For finding alternative tools/software for anything - you should google {package vs} is a good google technique, check freshmeat.net, check for wikipedia comparison articles and create a list of potential options to research more closely. Each will have pros/cons. Google "squirrelmail vs" - what does that return?

    I should point out that I've been running a Zimbra server with a few email front-end gateways for over 5 yrs. Prior to that, I was a pure postfix/courier admin. Zimbra provides enterprise calendaring - which is a feature that was required. If all you want is SMTPS and IMAPS (always use SSL/TLS versions), their is no need for Zimbra. I'll never go back to POP3. Not ever.

  6. #6
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    Re: Creating an ISP web and mail server in your LAN

    Hi TheFu,
    Quite a lot of good info you provided me with. Thanks again.
    A quick clarification (in case I made a mistake):
    I recall in the past having installed a mail server and when I was sending mails to users most of the were not delivered because my SMPT was behind the firewall.
    So, I was told not to use this system because outer providers when receiving mail will check on the sender SMTP. It was called frame relay.
    Now I do not know if I missuse this term but the concept is this one.
    Can you please clarify this for me.
    As you noted this point is quite important to me.


    Thank you,
    Spiro

  7. #7
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    Re: Creating an ISP web and mail server in your LAN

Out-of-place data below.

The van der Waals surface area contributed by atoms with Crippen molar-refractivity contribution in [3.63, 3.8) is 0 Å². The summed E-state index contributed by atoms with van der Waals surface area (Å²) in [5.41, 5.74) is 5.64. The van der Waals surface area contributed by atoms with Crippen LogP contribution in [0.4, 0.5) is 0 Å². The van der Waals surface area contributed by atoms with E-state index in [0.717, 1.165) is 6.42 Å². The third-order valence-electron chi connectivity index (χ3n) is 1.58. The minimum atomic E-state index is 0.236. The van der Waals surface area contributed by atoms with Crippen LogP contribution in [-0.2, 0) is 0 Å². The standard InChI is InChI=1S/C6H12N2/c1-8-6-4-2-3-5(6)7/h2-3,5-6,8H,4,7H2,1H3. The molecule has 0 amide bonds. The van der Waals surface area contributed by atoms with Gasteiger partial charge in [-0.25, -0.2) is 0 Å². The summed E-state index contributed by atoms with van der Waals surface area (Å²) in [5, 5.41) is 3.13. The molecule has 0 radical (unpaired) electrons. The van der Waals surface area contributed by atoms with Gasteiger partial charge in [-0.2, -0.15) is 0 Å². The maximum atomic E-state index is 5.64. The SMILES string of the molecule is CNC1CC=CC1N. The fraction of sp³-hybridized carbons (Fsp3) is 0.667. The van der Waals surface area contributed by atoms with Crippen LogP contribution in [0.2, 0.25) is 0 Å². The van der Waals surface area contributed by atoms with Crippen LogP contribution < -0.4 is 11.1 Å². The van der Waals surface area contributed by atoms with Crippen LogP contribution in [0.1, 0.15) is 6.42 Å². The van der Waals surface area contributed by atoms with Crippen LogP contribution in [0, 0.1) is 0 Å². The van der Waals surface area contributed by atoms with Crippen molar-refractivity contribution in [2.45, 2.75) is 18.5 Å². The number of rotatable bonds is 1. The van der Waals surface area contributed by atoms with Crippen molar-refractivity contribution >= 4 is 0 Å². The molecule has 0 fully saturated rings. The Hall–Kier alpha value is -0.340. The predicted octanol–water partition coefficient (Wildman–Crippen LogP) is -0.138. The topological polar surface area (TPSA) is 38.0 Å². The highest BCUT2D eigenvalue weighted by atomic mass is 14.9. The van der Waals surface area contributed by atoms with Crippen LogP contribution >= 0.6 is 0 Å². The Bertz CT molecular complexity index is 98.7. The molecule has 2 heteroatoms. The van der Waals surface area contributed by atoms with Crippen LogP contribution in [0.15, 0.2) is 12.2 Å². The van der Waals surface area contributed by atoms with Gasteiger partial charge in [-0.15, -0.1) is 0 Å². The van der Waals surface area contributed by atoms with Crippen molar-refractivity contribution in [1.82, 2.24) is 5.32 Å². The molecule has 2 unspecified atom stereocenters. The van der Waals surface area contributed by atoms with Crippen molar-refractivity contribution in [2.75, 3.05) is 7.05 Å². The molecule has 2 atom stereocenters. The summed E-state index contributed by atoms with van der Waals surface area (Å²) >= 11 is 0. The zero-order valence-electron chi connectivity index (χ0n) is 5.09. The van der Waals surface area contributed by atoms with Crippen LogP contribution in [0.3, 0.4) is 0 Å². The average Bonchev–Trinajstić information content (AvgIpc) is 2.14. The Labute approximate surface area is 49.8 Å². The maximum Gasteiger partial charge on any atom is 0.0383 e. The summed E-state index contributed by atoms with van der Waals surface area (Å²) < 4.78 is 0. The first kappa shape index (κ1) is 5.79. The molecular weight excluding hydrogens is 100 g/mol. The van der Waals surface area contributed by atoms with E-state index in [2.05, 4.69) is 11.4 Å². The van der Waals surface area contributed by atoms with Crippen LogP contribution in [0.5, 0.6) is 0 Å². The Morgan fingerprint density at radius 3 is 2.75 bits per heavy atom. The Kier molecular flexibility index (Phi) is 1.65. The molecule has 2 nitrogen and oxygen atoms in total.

Quote Originally Posted by SAngeli View Post
    Hi TheFu,
    Quite a lot of good info you provided me with. Thanks again.
    A quick clarification (in case I made a mistake):
    I recall in the past having installed a mail server and when I was sending mails to users most of the were not delivered because my SMPT was behind the firewall.
    So, I was told not to use this system because outer providers when receiving mail will check on the sender SMTP. It was called frame relay.
    Now I do not know if I missuse this term but the concept is this one.
    Can you please clarify this for me.
    As you noted this point is quite important to me.
    "Open Relay" is probably the term. Google it.

    Firewalls can block anything. That doesn't mean they will. When I had a residential ISP, they didn't block anything except Windows file sharing for over a decade. In 2010, they finally started blocking email (SMTP). Initially, I paid for an email forwarding service, but after a few months, it was clear that other problems were happening on that connection, so my business pays for a business connection now that doesn't block anything. Plus I have multiple public, static IP addresses.

    Residential ISPs usually block in/outbound SMTP (not SMPT) to prevent email spammers. here are ways around this using an external service, but many email server people, me included, block connections from residential ISP email servers to reduce spam.

    You can send outbound email from Linux using sendmail, postfix, exim or any other SMTP MTAs using the ISP email gateway server(s), if you set it up correctly. They may or may not validate the claimed domain in the FROM address. For inbound email, you'll probably need a forwarding service ... or you could simply poll almost any email service external to your LAN using something like fetchmail.

    Email can be really simple or extremely complex. What is required depends on your situation and how concerned about spam that you are.

    I've written about these things on my blog, jdpfu.com

  8. #8
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    Re: Creating an ISP web and mail server in your LAN

    A basic email server can be done from a dynamic IP address, but as TheFu points out, many server people take steps to block direct connections from them, and ISPs often block SMTP connections that don't go through their own servers.

    My suggestion is to start small, get the basic functionality right, adding bells and whistles as needed.
    Forum DOs and DON'Ts
    Never assume that information you find using a search engine is up-to-date.

  9. #9